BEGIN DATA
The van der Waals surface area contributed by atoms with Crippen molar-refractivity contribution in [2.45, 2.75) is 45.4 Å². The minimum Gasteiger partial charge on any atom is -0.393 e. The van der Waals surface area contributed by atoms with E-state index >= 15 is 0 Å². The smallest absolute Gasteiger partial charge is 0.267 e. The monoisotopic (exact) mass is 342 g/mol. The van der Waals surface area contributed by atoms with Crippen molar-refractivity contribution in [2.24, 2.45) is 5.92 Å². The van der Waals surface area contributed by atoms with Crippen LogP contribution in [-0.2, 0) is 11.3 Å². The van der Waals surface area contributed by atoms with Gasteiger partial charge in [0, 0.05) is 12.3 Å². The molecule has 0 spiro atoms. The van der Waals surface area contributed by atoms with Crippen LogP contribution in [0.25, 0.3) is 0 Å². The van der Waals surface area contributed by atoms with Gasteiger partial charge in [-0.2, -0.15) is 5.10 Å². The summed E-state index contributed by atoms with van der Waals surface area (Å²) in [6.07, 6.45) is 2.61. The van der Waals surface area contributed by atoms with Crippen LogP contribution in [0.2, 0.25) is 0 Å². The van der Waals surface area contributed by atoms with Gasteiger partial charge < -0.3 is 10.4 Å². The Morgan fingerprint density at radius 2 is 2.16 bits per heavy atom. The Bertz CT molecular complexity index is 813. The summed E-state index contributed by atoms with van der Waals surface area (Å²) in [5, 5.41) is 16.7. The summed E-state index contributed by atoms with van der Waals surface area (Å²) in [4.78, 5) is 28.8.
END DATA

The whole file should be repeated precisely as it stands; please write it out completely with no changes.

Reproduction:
The van der Waals surface area contributed by atoms with Crippen molar-refractivity contribution in [2.45, 2.75) is 45.4 Å². The minimum Gasteiger partial charge on any atom is -0.393 e. The van der Waals surface area contributed by atoms with E-state index >= 15 is 0 Å². The smallest absolute Gasteiger partial charge is 0.267 e. The monoisotopic (exact) mass is 342 g/mol. The van der Waals surface area contributed by atoms with Crippen molar-refractivity contribution in [2.24, 2.45) is 5.92 Å². The van der Waals surface area contributed by atoms with Crippen LogP contribution in [-0.2, 0) is 11.3 Å². The van der Waals surface area contributed by atoms with Gasteiger partial charge in [0, 0.05) is 12.3 Å². The molecule has 0 spiro atoms. The van der Waals surface area contributed by atoms with Crippen LogP contribution in [0.25, 0.3) is 0 Å². The van der Waals surface area contributed by atoms with Gasteiger partial charge in [-0.2, -0.15) is 5.10 Å². The summed E-state index contributed by atoms with van der Waals surface area (Å²) in [6.07, 6.45) is 2.61. The van der Waals surface area contributed by atoms with Crippen LogP contribution in [0.2, 0.25) is 0 Å². The van der Waals surface area contributed by atoms with Gasteiger partial charge < -0.3 is 10.4 Å². The Morgan fingerprint density at radius 2 is 2.16 bits per heavy atom. The Bertz CT molecular complexity index is 813. The summed E-state index contributed by atoms with van der Waals surface area (Å²) in [5, 5.41) is 16.7. The summed E-state index contributed by atoms with van der Waals surface area (Å²) in [4.78, 5) is 28.8.